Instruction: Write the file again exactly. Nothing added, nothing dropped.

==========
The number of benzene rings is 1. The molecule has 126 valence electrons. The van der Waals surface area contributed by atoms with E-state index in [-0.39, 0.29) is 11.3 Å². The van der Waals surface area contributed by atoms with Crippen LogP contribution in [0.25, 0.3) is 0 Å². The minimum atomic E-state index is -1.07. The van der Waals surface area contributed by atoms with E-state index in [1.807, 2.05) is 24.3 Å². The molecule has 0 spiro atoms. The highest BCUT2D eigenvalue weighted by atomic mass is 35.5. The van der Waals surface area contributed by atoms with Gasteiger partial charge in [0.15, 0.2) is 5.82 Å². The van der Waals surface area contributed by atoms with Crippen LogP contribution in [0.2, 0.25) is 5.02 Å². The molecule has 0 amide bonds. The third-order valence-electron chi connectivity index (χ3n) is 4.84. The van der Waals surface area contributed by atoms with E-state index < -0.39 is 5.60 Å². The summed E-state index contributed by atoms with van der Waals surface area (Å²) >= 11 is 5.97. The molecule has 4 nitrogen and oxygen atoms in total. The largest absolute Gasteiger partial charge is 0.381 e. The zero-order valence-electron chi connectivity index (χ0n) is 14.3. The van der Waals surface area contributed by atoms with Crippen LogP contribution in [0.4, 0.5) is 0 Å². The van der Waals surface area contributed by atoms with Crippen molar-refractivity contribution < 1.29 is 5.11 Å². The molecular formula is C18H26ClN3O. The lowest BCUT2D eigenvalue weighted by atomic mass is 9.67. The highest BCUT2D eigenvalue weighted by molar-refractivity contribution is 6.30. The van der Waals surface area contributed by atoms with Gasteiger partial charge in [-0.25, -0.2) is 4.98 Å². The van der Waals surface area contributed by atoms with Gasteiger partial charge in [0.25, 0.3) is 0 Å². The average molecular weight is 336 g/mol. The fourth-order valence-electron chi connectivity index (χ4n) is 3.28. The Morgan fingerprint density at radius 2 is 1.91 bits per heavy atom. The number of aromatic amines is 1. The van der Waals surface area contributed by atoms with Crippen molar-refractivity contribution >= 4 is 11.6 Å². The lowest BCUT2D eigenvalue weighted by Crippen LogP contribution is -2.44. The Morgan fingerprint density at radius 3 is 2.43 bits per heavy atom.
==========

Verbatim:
The number of benzene rings is 1. The molecule has 126 valence electrons. The van der Waals surface area contributed by atoms with E-state index in [-0.39, 0.29) is 11.3 Å². The van der Waals surface area contributed by atoms with Crippen LogP contribution in [0.25, 0.3) is 0 Å². The minimum atomic E-state index is -1.07. The van der Waals surface area contributed by atoms with E-state index in [1.807, 2.05) is 24.3 Å². The molecule has 0 spiro atoms. The highest BCUT2D eigenvalue weighted by atomic mass is 35.5. The van der Waals surface area contributed by atoms with Gasteiger partial charge in [0.15, 0.2) is 5.82 Å². The van der Waals surface area contributed by atoms with Crippen LogP contribution in [0.2, 0.25) is 5.02 Å². The molecule has 0 amide bonds. The third-order valence-electron chi connectivity index (χ3n) is 4.84. The van der Waals surface area contributed by atoms with E-state index < -0.39 is 5.60 Å². The summed E-state index contributed by atoms with van der Waals surface area (Å²) >= 11 is 5.97. The molecule has 4 nitrogen and oxygen atoms in total. The largest absolute Gasteiger partial charge is 0.381 e. The zero-order valence-electron chi connectivity index (χ0n) is 14.3. The van der Waals surface area contributed by atoms with Crippen LogP contribution in [0.4, 0.5) is 0 Å². The van der Waals surface area contributed by atoms with Crippen molar-refractivity contribution < 1.29 is 5.11 Å². The molecular formula is C18H26ClN3O. The lowest BCUT2D eigenvalue weighted by atomic mass is 9.67. The highest BCUT2D eigenvalue weighted by molar-refractivity contribution is 6.30. The van der Waals surface area contributed by atoms with Gasteiger partial charge in [-0.25, -0.2) is 4.98 Å². The van der Waals surface area contributed by atoms with Gasteiger partial charge in [0.25, 0.3) is 0 Å². The average molecular weight is 336 g/mol. The fourth-order valence-electron chi connectivity index (χ4n) is 3.28. The Morgan fingerprint density at radius 2 is 1.91 bits per heavy atom. The number of aromatic amines is 1. The van der Waals surface area contributed by atoms with Crippen molar-refractivity contribution >= 4 is 11.6 Å². The lowest BCUT2D eigenvalue weighted by Crippen LogP contribution is -2.44. The Morgan fingerprint density at radius 3 is 2.43 bits per heavy atom.